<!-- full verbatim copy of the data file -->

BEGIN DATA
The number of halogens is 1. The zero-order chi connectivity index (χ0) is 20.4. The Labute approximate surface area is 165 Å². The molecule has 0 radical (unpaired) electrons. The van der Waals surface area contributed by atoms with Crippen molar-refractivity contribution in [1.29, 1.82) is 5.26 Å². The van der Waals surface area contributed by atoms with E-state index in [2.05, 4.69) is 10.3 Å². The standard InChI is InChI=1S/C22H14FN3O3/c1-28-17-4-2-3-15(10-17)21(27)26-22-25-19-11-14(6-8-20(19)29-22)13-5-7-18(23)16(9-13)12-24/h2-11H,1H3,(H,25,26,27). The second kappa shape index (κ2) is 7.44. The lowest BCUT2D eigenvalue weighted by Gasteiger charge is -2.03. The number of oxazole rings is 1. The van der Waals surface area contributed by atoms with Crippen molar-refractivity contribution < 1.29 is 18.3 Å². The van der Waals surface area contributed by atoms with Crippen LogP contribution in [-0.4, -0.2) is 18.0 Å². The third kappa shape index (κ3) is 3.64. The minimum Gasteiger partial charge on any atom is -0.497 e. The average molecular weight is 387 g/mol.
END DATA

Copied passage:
The number of halogens is 1. The zero-order chi connectivity index (χ0) is 20.4. The Labute approximate surface area is 165 Å². The molecule has 0 radical (unpaired) electrons. The van der Waals surface area contributed by atoms with Crippen molar-refractivity contribution in [1.29, 1.82) is 5.26 Å². The van der Waals surface area contributed by atoms with E-state index in [2.05, 4.69) is 10.3 Å². The standard InChI is InChI=1S/C22H14FN3O3/c1-28-17-4-2-3-15(10-17)21(27)26-22-25-19-11-14(6-8-20(19)29-22)13-5-7-18(23)16(9-13)12-24/h2-11H,1H3,(H,25,26,27). The second kappa shape index (κ2) is 7.44. The lowest BCUT2D eigenvalue weighted by Gasteiger charge is -2.03. The number of oxazole rings is 1. The van der Waals surface area contributed by atoms with Crippen molar-refractivity contribution < 1.29 is 18.3 Å². The van der Waals surface area contributed by atoms with Crippen LogP contribution in [-0.4, -0.2) is 18.0 Å². The third kappa shape index (κ3) is 3.64. The minimum Gasteiger partial charge on any atom is -0.497 e. The average molecular weight is 387 g/mol.